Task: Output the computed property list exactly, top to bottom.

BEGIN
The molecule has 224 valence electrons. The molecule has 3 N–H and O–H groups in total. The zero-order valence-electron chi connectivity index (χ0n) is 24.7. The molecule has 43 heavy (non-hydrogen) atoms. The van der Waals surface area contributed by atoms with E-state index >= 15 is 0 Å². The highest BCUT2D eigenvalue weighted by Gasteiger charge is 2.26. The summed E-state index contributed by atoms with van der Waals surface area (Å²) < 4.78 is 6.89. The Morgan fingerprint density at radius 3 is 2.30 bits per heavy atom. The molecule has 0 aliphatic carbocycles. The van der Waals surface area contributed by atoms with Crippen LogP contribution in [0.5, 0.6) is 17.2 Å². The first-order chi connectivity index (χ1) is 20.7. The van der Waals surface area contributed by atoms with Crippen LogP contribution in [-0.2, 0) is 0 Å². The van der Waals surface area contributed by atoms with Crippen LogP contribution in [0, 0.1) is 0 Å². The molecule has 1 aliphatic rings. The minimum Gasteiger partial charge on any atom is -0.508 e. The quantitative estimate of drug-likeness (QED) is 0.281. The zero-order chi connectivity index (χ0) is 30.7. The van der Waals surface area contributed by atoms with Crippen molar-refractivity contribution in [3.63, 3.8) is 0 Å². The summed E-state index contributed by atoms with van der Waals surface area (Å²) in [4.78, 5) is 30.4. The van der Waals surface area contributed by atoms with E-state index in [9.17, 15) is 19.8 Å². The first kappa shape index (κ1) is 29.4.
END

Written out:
The molecule has 224 valence electrons. The molecule has 3 N–H and O–H groups in total. The zero-order valence-electron chi connectivity index (χ0n) is 24.7. The molecule has 43 heavy (non-hydrogen) atoms. The van der Waals surface area contributed by atoms with E-state index >= 15 is 0 Å². The highest BCUT2D eigenvalue weighted by Gasteiger charge is 2.26. The summed E-state index contributed by atoms with van der Waals surface area (Å²) < 4.78 is 6.89. The Morgan fingerprint density at radius 3 is 2.30 bits per heavy atom. The molecule has 0 aliphatic carbocycles. The van der Waals surface area contributed by atoms with Crippen LogP contribution in [0.5, 0.6) is 17.2 Å². The first-order chi connectivity index (χ1) is 20.7. The van der Waals surface area contributed by atoms with Crippen LogP contribution in [-0.2, 0) is 0 Å². The van der Waals surface area contributed by atoms with Crippen LogP contribution in [0, 0.1) is 0 Å². The molecule has 1 aliphatic rings. The minimum Gasteiger partial charge on any atom is -0.508 e. The quantitative estimate of drug-likeness (QED) is 0.281. The zero-order chi connectivity index (χ0) is 30.7. The van der Waals surface area contributed by atoms with Crippen molar-refractivity contribution in [3.63, 3.8) is 0 Å². The summed E-state index contributed by atoms with van der Waals surface area (Å²) in [4.78, 5) is 30.4. The van der Waals surface area contributed by atoms with E-state index in [9.17, 15) is 19.8 Å². The first kappa shape index (κ1) is 29.4.